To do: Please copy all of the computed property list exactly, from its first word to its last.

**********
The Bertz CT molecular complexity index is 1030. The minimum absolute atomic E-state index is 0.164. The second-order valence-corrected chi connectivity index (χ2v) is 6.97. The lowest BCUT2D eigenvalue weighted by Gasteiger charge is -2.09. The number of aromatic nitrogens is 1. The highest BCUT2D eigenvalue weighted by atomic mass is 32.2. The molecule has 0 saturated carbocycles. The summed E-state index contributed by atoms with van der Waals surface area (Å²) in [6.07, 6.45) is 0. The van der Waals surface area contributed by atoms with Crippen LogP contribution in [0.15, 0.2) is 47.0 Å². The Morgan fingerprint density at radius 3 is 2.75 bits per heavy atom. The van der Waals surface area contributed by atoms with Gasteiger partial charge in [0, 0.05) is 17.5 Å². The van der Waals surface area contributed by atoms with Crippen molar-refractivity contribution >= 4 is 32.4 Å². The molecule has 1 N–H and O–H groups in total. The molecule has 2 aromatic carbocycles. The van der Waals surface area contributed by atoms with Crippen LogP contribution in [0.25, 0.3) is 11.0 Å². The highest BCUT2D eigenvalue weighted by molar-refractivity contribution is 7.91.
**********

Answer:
The Bertz CT molecular complexity index is 1030. The minimum absolute atomic E-state index is 0.164. The second-order valence-corrected chi connectivity index (χ2v) is 6.97. The lowest BCUT2D eigenvalue weighted by Gasteiger charge is -2.09. The number of aromatic nitrogens is 1. The highest BCUT2D eigenvalue weighted by atomic mass is 32.2. The molecule has 0 saturated carbocycles. The summed E-state index contributed by atoms with van der Waals surface area (Å²) in [6.07, 6.45) is 0. The van der Waals surface area contributed by atoms with Crippen LogP contribution in [0.15, 0.2) is 47.0 Å². The Morgan fingerprint density at radius 3 is 2.75 bits per heavy atom. The van der Waals surface area contributed by atoms with Gasteiger partial charge in [0, 0.05) is 17.5 Å². The van der Waals surface area contributed by atoms with Crippen molar-refractivity contribution >= 4 is 32.4 Å². The molecule has 1 N–H and O–H groups in total. The molecule has 2 aromatic carbocycles. The van der Waals surface area contributed by atoms with Crippen LogP contribution in [0.25, 0.3) is 11.0 Å². The highest BCUT2D eigenvalue weighted by molar-refractivity contribution is 7.91.